The Virginia House of Delegates just tipped back into the favor of Republicans after incumbent Del. David Yancey (R-Newport News) won the tie breaker in the 94th District against Democrat challenger Shelly Simonds to finish up the first election cycle since the presidential election in 2016. Although the bowl win creates a small but clear majority for Virginia Republicans, Simonds refused to concede the race decided in a draw from a bowl and might file accordingly for a second recount to be determined at a later date. However, unless a major disruption occurs at noon on January 10, Republican Majority Leader Del. Kirk Cox (R-Colonial Heights) is set to assume the role of Speaker of the House and lead his party into a difficult session with an all blue executive Virginia leadership. One issue that will undoubtedly be on the docket is Medicaid expansion.
In 2017, Virginia Republicans lost 15 seats in the House of Delegates, which some call a response to President Trump’s victory, and others call a response to establishment politicians. Nonetheless, Virginia’s conservative hold dropped from a massive 66-34 majority in the Virginia House to now teetering on the edge with a 51-49 Republican majority going into the 2018 General Assembly Session set to convene tomorrow at 12:00 p.m.
The former Democrat state senator from Virginia’s Eastern Shore and now Governor-elect Ralph Northam worked hard in the upper house as president of the Senate to push for Medicaid expansion for nearly 400,000 low-income Virginians. However, the Republican’s bleak majority will make it a bit harder for him to claim victory with his liberal policy points. During his gubernatorial campaign, Northam vowed to fight for Obamacare and expand Virginia’s Medicaid program to hundreds of thousands of low-income citizens. According to the campaign website of Ralph Northam:
“Virginians are already suffering from President Trump’s efforts to sabotage our health care — and in the coming months, thousands in our commonwealth are set to lose their health insurance. Health care is a right — and our leaders must stop playing political games and come together to build upon and improve the Affordable Care Act. That’s why I strongly support expanding Medicaid and ensuring that 400,000 Virginians have health care and why I have urged our leaders in Washington, D.C. to come together to improve and build on the Affordable Care Act — not gut it.”
Medicare expansion will undoubtedly bring in hundreds of millions of dollars to Virginia hospitals, but that will be at the cost of the taxpayer’s well-being. Just a few weeks ago, President Donald Trump signed into law the Tax Cut and Jobs Act which repealed the individual mandate under the ACA for the issuance of federal funds as medical insurance subsides. As reported by Freedom Works, according to the Joint Committee on Taxation, this reduces federal outlays by $318.4 billion due to the lack of a punitive tax to force people to pay into the system, thereby funding the plans of those who cannot afford healthcare insurance. Thus, decreasing the amount the federal government would have otherwise spent on tax credits for low-income citizens under the ACA.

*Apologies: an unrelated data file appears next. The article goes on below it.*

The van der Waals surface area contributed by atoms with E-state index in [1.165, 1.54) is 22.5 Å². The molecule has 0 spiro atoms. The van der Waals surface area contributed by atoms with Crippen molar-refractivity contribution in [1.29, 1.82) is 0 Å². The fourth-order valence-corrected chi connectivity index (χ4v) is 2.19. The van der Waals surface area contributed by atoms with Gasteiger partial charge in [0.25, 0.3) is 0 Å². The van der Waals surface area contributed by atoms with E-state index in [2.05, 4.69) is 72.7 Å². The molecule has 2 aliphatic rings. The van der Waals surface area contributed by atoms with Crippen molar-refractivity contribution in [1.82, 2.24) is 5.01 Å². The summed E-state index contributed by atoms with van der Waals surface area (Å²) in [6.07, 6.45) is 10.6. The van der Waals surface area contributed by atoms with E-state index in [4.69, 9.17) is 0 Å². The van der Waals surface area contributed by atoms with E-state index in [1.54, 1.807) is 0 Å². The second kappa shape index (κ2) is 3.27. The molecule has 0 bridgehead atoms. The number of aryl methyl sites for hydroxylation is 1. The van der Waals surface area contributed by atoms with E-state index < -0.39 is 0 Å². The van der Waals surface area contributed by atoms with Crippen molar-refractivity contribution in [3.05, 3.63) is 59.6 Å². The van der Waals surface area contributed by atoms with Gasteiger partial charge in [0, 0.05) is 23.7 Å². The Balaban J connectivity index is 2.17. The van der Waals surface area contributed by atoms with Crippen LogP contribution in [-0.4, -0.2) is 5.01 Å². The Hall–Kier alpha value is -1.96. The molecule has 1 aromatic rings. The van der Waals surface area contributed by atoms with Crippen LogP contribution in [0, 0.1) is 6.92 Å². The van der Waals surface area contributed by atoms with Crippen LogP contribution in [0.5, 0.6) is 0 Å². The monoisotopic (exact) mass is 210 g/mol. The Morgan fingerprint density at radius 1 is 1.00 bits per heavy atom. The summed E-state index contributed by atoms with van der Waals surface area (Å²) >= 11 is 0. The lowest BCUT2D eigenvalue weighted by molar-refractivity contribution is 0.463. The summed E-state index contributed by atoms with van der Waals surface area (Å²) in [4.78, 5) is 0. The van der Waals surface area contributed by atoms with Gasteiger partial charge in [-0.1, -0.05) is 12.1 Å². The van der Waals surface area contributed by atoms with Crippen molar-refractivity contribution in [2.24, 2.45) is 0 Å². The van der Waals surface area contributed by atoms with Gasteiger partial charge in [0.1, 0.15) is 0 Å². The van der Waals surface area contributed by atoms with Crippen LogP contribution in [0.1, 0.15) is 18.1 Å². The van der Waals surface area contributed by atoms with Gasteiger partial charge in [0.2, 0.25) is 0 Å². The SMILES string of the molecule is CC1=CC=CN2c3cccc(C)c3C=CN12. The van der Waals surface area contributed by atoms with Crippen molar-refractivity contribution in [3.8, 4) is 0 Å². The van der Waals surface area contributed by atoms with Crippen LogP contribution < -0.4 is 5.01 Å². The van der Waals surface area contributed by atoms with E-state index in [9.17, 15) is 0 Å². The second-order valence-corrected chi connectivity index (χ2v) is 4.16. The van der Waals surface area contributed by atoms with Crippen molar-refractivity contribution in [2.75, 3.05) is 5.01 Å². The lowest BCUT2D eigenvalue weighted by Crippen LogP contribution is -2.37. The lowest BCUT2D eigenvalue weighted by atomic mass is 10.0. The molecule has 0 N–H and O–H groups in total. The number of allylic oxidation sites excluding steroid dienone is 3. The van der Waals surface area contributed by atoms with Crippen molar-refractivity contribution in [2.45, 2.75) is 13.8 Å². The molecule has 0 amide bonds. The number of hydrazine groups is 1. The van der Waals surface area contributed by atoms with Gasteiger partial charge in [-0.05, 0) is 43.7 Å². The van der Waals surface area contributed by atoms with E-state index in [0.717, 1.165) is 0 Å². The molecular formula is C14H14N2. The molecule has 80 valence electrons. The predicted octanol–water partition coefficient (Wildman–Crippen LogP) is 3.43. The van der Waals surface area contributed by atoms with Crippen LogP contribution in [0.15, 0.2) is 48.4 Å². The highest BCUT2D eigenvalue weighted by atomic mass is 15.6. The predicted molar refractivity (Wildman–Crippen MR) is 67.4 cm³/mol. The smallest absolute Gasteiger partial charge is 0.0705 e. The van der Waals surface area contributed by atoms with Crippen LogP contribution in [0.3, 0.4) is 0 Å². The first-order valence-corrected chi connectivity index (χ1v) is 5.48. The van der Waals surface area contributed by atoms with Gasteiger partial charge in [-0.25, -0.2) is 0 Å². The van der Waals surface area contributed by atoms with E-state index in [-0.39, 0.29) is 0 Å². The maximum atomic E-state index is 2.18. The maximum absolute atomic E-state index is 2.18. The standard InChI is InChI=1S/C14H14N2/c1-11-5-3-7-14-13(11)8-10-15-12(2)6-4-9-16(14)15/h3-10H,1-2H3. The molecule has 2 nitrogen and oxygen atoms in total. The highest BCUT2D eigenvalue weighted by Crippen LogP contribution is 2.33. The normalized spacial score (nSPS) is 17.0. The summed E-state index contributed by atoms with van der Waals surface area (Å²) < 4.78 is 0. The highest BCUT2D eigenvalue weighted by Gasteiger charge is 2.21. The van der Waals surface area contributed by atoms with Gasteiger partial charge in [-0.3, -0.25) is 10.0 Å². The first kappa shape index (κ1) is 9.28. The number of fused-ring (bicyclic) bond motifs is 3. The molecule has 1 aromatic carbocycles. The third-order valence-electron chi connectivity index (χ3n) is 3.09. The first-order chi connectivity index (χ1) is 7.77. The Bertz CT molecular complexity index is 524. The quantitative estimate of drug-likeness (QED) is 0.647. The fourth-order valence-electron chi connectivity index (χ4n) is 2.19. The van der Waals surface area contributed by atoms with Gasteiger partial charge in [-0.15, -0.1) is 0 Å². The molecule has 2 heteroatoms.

While there are many in the media that claim the repeal will fictitiously result in the deaths of countless people, the inclusion of the repeal is a paramount political point. The importance of the repeal of the insurance mandate is twofold. First, health insurance reform will now have to be a commitment both Republicans and Democrats in Virginia’s upper and lower houses make in the 2018 Session to fix the decades-old problem. Secondly, this is a regressive tax. The Internal Revenue Service (IRS) concludes that almost 80 percent of American households that pay the tax as a penalty for not buying the many times unaffordable health insurance plans under the ACA earn under $50,000 of adjusted gross income. These are working families – working families that have been ignored for years. There are the American families in the low to middle income brackets who have proven they do not possess the means required to purchase Obamacare, even when given federal subsides.
Former DNC chairman and current Governor of the commonwealth Terry McAuliffe (D) and the then-supermajority of house Republicans have been locked in a fierce political battle since he took office in 2014 to whether or not follow the Obama Administration’s Medicaid expansion program under the Affordable Care Act (ACA). Virginia, along with 18 other states, refused to expand eligibility requirements for Medicaid as the ACA allows.
Republicans are not opposed to Medicaid expansion in Virginia. However, Governor McAuliffe’s plans would have blown a nearly seven billion-dollar hole in the state’s budget. Furthermore, there needs to be more dealing on the floor of Virginia’s House on Bank Street. If the Democrats want Medicaid expansion, give Republicans offshore drilling, or the ability to mine for Uranium and other precious metals in South Hill. Dealing means everyone can have something they want.
Although a Democratic win via the ceramic, creatively-painted bowl would not have guaranteed Medicaid expansion in the commonwealth, soon-to-be Speaker of the Virginia House of Delegates Kirk Cox (R-Colonial Heights) must keep his party in line so that two or three conservative party members do not move left-of-center and give Northam and the Democrats a clear victory for liberal policies. Even so, state senators are not due for reelection in 2019; therefore, Medicaid expansion will unlikely pass the Republican-held upper house which currently sits at a 21-19 split.